Locations-based services are not only enabling the development of services for consumers, they're also contributing to the launch of applications specifically targeted at small- to medium-sized businesses.These businesses see the value of knowing where their people are, communicating instantly with them, and responding more effectively to their customers - but they don't want to spend the capital required for massive back-end integration projects.

With location-enabled mobile resource management (MRM) or field force automation, businesses can locate, communicate and manage their mobile workforces in real time, reducing service response times and improving customer satisfaction.Many WNOs, particularly in Spain, Germany and other European countries, have begun to recognize MRM as a key differentiating service they can offer to small- and medium-sized companies in a wide range of industries.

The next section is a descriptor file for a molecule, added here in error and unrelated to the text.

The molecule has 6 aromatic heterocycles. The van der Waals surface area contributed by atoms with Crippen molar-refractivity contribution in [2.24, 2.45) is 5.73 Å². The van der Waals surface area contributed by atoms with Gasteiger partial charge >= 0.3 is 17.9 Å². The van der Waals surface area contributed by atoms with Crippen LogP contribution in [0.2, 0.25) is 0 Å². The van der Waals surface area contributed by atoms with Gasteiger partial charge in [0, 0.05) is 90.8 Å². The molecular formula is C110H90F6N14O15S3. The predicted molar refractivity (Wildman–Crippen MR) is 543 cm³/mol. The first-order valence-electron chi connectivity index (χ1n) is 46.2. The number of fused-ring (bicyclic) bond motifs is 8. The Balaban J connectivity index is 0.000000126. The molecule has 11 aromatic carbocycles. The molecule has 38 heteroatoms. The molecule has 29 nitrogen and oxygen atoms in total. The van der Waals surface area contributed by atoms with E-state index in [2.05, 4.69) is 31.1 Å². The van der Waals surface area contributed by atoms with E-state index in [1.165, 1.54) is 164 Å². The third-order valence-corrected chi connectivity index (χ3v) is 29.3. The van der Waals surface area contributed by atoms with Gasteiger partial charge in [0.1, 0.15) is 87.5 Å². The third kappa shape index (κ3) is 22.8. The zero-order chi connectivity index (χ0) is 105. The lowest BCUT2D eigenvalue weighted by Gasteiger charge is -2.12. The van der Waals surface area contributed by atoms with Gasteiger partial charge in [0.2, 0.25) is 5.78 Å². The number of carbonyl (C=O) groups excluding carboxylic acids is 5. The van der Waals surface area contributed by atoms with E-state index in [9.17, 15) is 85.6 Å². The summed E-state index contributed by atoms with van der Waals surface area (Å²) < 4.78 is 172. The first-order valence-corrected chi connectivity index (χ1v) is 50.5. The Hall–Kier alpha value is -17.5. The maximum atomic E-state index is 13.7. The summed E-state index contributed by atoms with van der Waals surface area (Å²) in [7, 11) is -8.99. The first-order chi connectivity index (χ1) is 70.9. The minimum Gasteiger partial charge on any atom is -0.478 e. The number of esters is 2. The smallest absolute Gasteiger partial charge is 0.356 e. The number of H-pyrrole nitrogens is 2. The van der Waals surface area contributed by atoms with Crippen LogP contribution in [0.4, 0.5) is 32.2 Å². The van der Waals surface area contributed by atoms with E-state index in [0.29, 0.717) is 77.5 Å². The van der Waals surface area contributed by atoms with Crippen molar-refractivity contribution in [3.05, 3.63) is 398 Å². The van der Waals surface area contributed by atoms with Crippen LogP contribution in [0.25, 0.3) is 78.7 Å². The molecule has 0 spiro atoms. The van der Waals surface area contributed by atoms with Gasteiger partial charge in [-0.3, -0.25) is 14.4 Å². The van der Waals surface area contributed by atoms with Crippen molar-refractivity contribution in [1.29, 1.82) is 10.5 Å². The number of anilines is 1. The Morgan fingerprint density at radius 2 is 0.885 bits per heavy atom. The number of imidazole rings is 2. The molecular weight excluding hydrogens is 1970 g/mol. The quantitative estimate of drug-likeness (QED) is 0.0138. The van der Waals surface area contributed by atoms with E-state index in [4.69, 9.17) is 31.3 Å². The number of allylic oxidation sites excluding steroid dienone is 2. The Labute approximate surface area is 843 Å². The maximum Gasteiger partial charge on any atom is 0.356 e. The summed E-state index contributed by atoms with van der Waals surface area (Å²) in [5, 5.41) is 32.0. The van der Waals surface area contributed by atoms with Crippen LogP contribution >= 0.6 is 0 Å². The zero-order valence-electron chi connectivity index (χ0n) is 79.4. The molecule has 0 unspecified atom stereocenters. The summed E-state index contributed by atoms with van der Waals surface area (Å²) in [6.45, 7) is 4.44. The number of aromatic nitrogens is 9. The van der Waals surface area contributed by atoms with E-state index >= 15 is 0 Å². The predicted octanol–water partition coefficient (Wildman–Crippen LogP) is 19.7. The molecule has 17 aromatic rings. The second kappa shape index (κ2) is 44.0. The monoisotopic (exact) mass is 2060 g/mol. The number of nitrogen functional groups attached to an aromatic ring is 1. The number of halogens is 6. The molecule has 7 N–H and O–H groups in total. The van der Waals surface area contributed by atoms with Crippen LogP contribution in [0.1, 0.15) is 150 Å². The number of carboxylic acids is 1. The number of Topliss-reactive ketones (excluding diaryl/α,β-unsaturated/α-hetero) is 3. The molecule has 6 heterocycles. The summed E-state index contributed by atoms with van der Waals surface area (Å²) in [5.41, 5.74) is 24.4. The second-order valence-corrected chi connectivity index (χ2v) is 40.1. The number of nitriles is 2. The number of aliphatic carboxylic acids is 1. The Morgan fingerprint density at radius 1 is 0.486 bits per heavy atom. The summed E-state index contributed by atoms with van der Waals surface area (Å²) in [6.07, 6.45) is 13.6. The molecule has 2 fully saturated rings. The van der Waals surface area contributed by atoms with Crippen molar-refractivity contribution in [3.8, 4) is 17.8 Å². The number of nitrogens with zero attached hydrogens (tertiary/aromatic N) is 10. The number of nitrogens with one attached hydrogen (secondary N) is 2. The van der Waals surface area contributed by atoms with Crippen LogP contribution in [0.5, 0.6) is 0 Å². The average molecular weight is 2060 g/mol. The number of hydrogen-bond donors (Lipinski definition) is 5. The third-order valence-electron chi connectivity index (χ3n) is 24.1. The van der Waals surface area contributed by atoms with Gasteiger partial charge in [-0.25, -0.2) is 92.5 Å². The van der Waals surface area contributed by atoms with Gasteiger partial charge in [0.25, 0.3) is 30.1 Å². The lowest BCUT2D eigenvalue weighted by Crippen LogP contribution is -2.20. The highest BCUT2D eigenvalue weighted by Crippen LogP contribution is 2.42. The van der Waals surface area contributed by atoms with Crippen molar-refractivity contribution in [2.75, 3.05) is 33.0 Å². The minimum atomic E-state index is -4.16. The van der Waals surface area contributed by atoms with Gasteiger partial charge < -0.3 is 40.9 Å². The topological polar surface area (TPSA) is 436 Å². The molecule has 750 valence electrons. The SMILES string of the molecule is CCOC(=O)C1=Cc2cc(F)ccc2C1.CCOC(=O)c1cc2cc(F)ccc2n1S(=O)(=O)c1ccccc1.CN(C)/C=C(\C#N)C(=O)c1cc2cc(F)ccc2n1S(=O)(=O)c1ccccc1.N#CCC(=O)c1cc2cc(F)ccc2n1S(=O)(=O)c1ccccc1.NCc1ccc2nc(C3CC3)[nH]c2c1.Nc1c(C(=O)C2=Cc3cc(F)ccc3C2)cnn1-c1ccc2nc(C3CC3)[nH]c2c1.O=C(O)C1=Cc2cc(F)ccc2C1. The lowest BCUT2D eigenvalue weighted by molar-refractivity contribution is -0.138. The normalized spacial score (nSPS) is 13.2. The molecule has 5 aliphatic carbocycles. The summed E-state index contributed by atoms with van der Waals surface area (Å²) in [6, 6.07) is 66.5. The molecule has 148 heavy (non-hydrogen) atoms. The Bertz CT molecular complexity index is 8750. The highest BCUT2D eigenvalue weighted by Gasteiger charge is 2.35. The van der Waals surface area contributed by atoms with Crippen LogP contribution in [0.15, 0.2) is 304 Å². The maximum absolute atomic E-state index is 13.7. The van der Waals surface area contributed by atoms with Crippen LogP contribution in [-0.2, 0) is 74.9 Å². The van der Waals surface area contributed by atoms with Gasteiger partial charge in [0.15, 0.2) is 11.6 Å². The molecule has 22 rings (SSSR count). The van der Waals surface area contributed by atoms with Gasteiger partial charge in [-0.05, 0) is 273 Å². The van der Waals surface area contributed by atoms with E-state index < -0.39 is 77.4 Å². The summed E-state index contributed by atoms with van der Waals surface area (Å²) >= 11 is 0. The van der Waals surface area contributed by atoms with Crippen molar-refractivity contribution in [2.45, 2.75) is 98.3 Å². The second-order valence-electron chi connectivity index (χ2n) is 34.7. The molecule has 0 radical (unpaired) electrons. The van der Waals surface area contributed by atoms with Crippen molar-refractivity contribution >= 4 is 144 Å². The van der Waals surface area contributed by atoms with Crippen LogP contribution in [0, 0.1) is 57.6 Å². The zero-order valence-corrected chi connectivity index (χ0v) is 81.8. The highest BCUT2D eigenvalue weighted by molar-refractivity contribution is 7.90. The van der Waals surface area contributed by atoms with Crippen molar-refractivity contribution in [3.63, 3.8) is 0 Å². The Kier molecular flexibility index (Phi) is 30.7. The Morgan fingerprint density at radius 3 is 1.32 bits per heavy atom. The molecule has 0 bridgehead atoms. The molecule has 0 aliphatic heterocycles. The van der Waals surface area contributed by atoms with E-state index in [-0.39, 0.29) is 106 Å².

MRM gives these business customers the same advantages as larger enterprises, but without requiring a capital investment in new IT infrastructure.MRM integrates seamlessly with existing networks and equipment, enabling these businesses to communicate with mobile workers through SMS on their handsets, and to produce reports on worker status for distribution to other business units.

Multiple location technologies on the horizon
While LBS often is focused on wireless cellular communications, several other location-determining services have arrived or are on the way, including 802.11 or Wi-Fi, RFID and WiMax.